At this weekend’s Oscars, Matthew McConaughey is widely expected to take home the Best Actor trophy for his performance in Dallas Buyers Club, capping off a remarkable Hollywood comeback.
After a string of rom-com duds made McConaughey an industry punchline, a perpetually shirtless beefcake who radiated smarm, the actor’s career was seemingly over in 2008. (Does anyone remember that The Ghosts of Girlfriends Past was even a thing?) But since his 2011 turn in Bernie, McConaughey reinvented himself by taking roles made for a character actor, just with a leading man’s face behind them. From Killer Joe and Magic Mike to the indie sleeper hit Mud, he let out his inner Christopher Walken to stunning effect.
McConaughey’s impressive run during that time period is all but unrivaled, with eight acclaimed film performances in the span of three years; he even made time for an appearance on Eastbound and Down, as well as cementing himself a future Emmy win with True Detective, the Internet’s new favorite show. In the digital and Netflix age, McConaughey has become a transmedia darling. But all that success has led Entertainment Weekly’s Karen Valby to wonder: “Would it be the same if Matthew McConaughey were a woman?”
“I wonder if McConaughey’s story is less about bravery than about the gift of being a white, middle-aged male actor,” Valby argued. “Yes, he’s brilliantly milked his McConaissance, but it’s because he’s navigated his career with powerful agency. He chose unpredictable supporting roles in films like Magic Mike and The Wolf of Wall Street, while digging deep into messy hero stories in Dallas Buyers Club and Mud. Try to picture any of the man’s former romantic co-stars — Kate Hudson, Jennifer Garner, Sarah Jessica Parker, or Jennifer Lopez, to name a few — having a shot at a single role as weird and surprising.”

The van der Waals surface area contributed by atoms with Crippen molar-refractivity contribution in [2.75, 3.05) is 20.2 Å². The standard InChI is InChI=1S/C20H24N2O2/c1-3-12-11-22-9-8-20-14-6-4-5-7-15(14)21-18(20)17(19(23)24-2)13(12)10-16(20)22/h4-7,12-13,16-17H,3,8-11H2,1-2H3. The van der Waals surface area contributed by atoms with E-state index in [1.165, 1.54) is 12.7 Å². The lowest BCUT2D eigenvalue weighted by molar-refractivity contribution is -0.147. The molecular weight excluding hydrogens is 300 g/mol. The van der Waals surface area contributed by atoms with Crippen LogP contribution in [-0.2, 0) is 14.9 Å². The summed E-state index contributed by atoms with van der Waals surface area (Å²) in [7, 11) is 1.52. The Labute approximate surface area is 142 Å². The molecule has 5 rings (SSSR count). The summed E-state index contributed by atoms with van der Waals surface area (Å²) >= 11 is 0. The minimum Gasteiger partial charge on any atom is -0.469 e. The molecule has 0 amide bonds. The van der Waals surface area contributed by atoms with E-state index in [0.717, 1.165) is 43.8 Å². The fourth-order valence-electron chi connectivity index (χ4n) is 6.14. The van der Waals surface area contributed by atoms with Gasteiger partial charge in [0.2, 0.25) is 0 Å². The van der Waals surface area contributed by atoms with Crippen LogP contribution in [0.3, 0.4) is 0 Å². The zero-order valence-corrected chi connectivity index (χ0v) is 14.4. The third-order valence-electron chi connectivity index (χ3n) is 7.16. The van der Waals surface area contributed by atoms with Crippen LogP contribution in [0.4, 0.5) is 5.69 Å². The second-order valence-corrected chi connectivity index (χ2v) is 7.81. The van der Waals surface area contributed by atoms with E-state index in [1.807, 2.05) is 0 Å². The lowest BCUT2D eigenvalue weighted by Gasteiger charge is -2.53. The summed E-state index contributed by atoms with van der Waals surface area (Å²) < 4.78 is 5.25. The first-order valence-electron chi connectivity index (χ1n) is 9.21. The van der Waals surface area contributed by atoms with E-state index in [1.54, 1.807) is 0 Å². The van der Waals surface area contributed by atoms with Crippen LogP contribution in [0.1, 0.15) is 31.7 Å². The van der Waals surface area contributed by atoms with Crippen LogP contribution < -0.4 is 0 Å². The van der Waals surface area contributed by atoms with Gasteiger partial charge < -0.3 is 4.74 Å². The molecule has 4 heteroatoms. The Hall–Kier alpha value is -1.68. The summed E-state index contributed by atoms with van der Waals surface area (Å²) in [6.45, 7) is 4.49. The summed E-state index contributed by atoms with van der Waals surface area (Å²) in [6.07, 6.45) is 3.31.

Hollywood is filled with the comeback stories of down-and-out actors showing a side of themselves audiences had never seen. (Just look at the work of Robert Downey Jr. and Ben Affleck in the last decade.) But aside from Sandra Bullock and arguably McConaughey’s Mud costar Reese Witherspoon, both of whom Valby cites as outliers, where is the same redemption for women? For every Glenn Close or Jessica Lange, who has found a second life as a cable television goddess, tinseltown is littered with Winona Ryders and Michelle Pfeiffers, the comebacks that fade just as quickly as they emerge.
There’s a simple explanation for that: supply and demand.
The film industry is overrun with great actresses looking for work and settling for whatever they can get. Hilary Swank, a two-time Oscar winner capable of turning in some of the most powerful screen acting ever recorded on film, was last seen in New Years’ Eve, nominated for five Razzies. Swank’s co-star, Halle Berry, found herself in an alarming number of bad movies after winning an Oscar, and character actresses like Maggie Gyllenhaal, Amy Ryan, and Parker Posey similarly struggle to find parts worthy of their talents. Actresses like Bullock can remain successful primarily because too many other women struggle.